Firms in other countries have already learned that a plain-language capability not only helps to comply with various plain English laws but actually attracts new business. The firm of Phillips Fox in Australia has a Plain Language Department. So does Mallesons Stephen Jaques, Australia's largest firm (600 attorneys). Both have full-time Writers-in-Residence, whose mission is to change the culture of written expression.

In the summer of 1994, Phillips Fox sent the Director of its Plain Language Department, Christopher Balmford, on a tour of the United States to present seminars to large firms in Los Angeles, Chicago, Detroit, Grand Rapids and Washington about its approach to legal drafting and using it to attract new clients. According to Mr. Balmford: "Once corporations and banks and insurance companies realize that plainly written documents can help increase their business, they begin to seek us out and retain us to translate their forms into understandable English." (See Mark Duckworth and Christopher Balmford, Convincing Business that Clarity Pays, 73 Mich B J 1314 (1994).)

Quality Counts

It makes good business sense to develop some quality-control mechanism to review the legal profession's primary product: the written word. In the past, the profession has treated its product as something unique, produced by each individual practicing attorney. The profession has felt that writing is something personal, that styles differ, that "good writing" or "bad writing" is just a matter of opinion. The profession has even believed that some lawyers are born with the talent to write and others just aren't. If they don't have it, they'll never develop it. That was the conventional wisdom.

In virtually every law firm in the country, each associate is expected to have his or her written work reviewed by a partner, a partner who likely possesses considerable talent and experience in a particular field of law. But many firms have now begun to recognize that these seasoned attorneys are not necessarily well versed in the art and science of writing. Firms are recognizing what associates have known all along: The review they receive on their writing depends on who is performing the review; one partner will say one thing, while another says exactly the opposite.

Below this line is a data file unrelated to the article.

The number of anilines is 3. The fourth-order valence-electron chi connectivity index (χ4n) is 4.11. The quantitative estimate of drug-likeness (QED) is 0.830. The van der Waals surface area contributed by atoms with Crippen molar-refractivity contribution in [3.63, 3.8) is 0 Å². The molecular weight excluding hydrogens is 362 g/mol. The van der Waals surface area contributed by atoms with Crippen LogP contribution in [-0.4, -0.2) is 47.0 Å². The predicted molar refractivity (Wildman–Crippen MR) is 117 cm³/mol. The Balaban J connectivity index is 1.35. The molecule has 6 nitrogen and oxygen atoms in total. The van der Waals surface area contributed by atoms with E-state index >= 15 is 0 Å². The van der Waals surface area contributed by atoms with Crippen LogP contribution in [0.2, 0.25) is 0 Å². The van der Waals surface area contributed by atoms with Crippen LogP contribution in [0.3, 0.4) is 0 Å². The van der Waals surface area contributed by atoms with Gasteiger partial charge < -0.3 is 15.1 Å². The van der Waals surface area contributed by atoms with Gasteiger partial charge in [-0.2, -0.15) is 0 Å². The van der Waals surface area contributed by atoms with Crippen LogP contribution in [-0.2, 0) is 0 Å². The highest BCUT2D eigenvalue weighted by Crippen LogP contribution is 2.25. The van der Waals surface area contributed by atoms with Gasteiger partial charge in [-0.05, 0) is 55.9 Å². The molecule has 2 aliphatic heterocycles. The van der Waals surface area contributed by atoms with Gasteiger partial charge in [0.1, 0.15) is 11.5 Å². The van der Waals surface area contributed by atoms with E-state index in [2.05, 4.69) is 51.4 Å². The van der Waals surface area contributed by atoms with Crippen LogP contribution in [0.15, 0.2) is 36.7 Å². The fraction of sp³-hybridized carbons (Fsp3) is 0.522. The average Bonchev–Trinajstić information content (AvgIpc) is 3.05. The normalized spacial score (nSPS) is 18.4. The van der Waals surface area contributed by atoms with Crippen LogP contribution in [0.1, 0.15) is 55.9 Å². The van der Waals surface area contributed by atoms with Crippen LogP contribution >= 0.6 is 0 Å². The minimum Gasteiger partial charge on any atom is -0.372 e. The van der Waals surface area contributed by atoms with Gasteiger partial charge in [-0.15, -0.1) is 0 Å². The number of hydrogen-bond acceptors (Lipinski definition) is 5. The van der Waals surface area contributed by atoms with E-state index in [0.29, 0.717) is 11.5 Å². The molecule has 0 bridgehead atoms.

Perhaps as more firms begin to hire full-time writing professionals-writers with and without law degrees-the legal profession will change much of the conventional wisdom of the past. Law firms will recognize that their primary work product serves as their most important asset. Efforts to strengthen that asset can only strengthen the firm's position in the increasingly competitive legal marketplace now taking shape for the next century.

Finnegan, Henderson thinks its program points the way to the future. Shearman & Sterling; Windels, Marx; Miller, Nash; Crosby, Heafey-these and other firms share that view. One day, so will many more, as law firms recognize the market value of clear writing.


C. Edward Good serves as Writer-in-Residence at the intellectual-property firm of Finnegan, Henderson, Farabow, Garrett & Dunner in Washington, D.C. He wrote Mightier than the Sword-Powerful Writing in the Legal Profession (LEL Enterprises 1989) and provides training programs in effective writing to other law firms, government agencies, and corporations.

"Plain Language" is a regular feature of the Michigan Bar Journal, edited by Joseph Kimble for the State Bar's Plain English Committee. The assistant editor is George Hathaway, chair of the Committee. The Committee seeks to improve the clarity of legal writing and the public opinion of lawyers by eliminating legalese. Want to contribute a plain English article? Contact Prof. Kimble at Thomas Cooley Law School, P.O. Box 13038, Lansing, MI 48901. For information about the Plain English Committee, see our website. George Hathaway is a senior real estate attorney at the Detroit Edison Company and chair of the Plain English Committee of the State Bar of Michigan.